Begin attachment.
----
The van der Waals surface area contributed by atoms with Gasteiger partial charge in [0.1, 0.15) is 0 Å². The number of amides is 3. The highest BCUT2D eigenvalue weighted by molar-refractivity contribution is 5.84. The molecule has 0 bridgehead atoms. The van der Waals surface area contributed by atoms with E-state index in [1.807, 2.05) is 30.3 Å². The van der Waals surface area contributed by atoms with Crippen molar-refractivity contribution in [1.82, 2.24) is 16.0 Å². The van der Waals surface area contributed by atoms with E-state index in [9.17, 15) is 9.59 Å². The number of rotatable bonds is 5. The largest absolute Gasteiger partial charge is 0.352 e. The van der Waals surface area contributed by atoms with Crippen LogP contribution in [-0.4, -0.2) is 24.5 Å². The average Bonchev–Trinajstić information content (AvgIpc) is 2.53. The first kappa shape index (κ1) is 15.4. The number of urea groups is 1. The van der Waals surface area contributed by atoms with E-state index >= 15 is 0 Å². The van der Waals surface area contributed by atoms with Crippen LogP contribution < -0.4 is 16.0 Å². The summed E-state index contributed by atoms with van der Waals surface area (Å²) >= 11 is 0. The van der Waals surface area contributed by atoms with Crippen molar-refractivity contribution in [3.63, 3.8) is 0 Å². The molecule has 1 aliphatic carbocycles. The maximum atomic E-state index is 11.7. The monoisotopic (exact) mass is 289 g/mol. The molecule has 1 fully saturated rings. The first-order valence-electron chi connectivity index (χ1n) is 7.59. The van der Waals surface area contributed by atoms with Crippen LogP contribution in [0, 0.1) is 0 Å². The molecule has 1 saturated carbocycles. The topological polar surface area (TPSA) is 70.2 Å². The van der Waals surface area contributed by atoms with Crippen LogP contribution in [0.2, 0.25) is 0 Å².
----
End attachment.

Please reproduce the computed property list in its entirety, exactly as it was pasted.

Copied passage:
The van der Waals surface area contributed by atoms with Gasteiger partial charge in [0.1, 0.15) is 0 Å². The number of amides is 3. The highest BCUT2D eigenvalue weighted by molar-refractivity contribution is 5.84. The molecule has 0 bridgehead atoms. The van der Waals surface area contributed by atoms with E-state index in [1.807, 2.05) is 30.3 Å². The van der Waals surface area contributed by atoms with Crippen molar-refractivity contribution in [1.82, 2.24) is 16.0 Å². The van der Waals surface area contributed by atoms with E-state index in [9.17, 15) is 9.59 Å². The number of rotatable bonds is 5. The largest absolute Gasteiger partial charge is 0.352 e. The van der Waals surface area contributed by atoms with Crippen LogP contribution in [-0.4, -0.2) is 24.5 Å². The average Bonchev–Trinajstić information content (AvgIpc) is 2.53. The first kappa shape index (κ1) is 15.4. The number of urea groups is 1. The van der Waals surface area contributed by atoms with E-state index >= 15 is 0 Å². The van der Waals surface area contributed by atoms with Crippen LogP contribution < -0.4 is 16.0 Å². The summed E-state index contributed by atoms with van der Waals surface area (Å²) >= 11 is 0. The van der Waals surface area contributed by atoms with Crippen molar-refractivity contribution in [3.63, 3.8) is 0 Å². The molecule has 1 aliphatic carbocycles. The maximum atomic E-state index is 11.7. The monoisotopic (exact) mass is 289 g/mol. The molecule has 1 fully saturated rings. The first-order valence-electron chi connectivity index (χ1n) is 7.59. The van der Waals surface area contributed by atoms with Crippen LogP contribution in [0, 0.1) is 0 Å². The molecule has 1 saturated carbocycles. The topological polar surface area (TPSA) is 70.2 Å². The van der Waals surface area contributed by atoms with Crippen LogP contribution in [0.2, 0.25) is 0 Å².